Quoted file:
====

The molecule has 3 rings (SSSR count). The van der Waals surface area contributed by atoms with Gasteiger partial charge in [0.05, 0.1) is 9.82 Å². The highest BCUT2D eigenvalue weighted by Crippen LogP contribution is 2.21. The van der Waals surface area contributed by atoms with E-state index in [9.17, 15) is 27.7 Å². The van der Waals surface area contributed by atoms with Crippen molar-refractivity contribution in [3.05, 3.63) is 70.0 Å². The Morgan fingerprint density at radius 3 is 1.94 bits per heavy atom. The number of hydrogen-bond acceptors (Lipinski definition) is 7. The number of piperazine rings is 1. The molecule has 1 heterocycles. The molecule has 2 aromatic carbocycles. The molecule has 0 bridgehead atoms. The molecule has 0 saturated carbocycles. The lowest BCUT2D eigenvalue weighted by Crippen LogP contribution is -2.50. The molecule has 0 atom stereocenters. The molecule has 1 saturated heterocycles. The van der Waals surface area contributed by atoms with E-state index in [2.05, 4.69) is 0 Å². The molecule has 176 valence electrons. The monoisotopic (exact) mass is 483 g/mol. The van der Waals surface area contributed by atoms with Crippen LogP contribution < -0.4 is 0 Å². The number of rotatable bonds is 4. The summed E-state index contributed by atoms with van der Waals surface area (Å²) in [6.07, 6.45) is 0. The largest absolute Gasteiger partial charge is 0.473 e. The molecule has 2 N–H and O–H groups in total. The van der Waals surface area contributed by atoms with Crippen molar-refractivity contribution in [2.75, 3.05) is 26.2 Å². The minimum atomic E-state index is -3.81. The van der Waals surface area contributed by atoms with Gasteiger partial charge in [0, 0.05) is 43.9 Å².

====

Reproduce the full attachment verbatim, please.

The molecule has 3 rings (SSSR count). The van der Waals surface area contributed by atoms with Gasteiger partial charge in [0.05, 0.1) is 9.82 Å². The highest BCUT2D eigenvalue weighted by Crippen LogP contribution is 2.21. The van der Waals surface area contributed by atoms with E-state index in [9.17, 15) is 27.7 Å². The van der Waals surface area contributed by atoms with Crippen molar-refractivity contribution in [3.05, 3.63) is 70.0 Å². The Morgan fingerprint density at radius 3 is 1.94 bits per heavy atom. The number of hydrogen-bond acceptors (Lipinski definition) is 7. The number of piperazine rings is 1. The molecule has 1 heterocycles. The molecule has 2 aromatic carbocycles. The molecule has 0 bridgehead atoms. The molecule has 0 saturated carbocycles. The lowest BCUT2D eigenvalue weighted by Crippen LogP contribution is -2.50. The molecule has 0 atom stereocenters. The molecule has 1 saturated heterocycles. The van der Waals surface area contributed by atoms with E-state index in [2.05, 4.69) is 0 Å². The molecule has 176 valence electrons. The monoisotopic (exact) mass is 483 g/mol. The van der Waals surface area contributed by atoms with Crippen LogP contribution < -0.4 is 0 Å². The number of rotatable bonds is 4. The summed E-state index contributed by atoms with van der Waals surface area (Å²) in [6.07, 6.45) is 0. The largest absolute Gasteiger partial charge is 0.473 e. The molecule has 2 N–H and O–H groups in total. The van der Waals surface area contributed by atoms with Crippen molar-refractivity contribution in [2.75, 3.05) is 26.2 Å². The minimum atomic E-state index is -3.81. The van der Waals surface area contributed by atoms with Gasteiger partial charge in [0, 0.05) is 43.9 Å².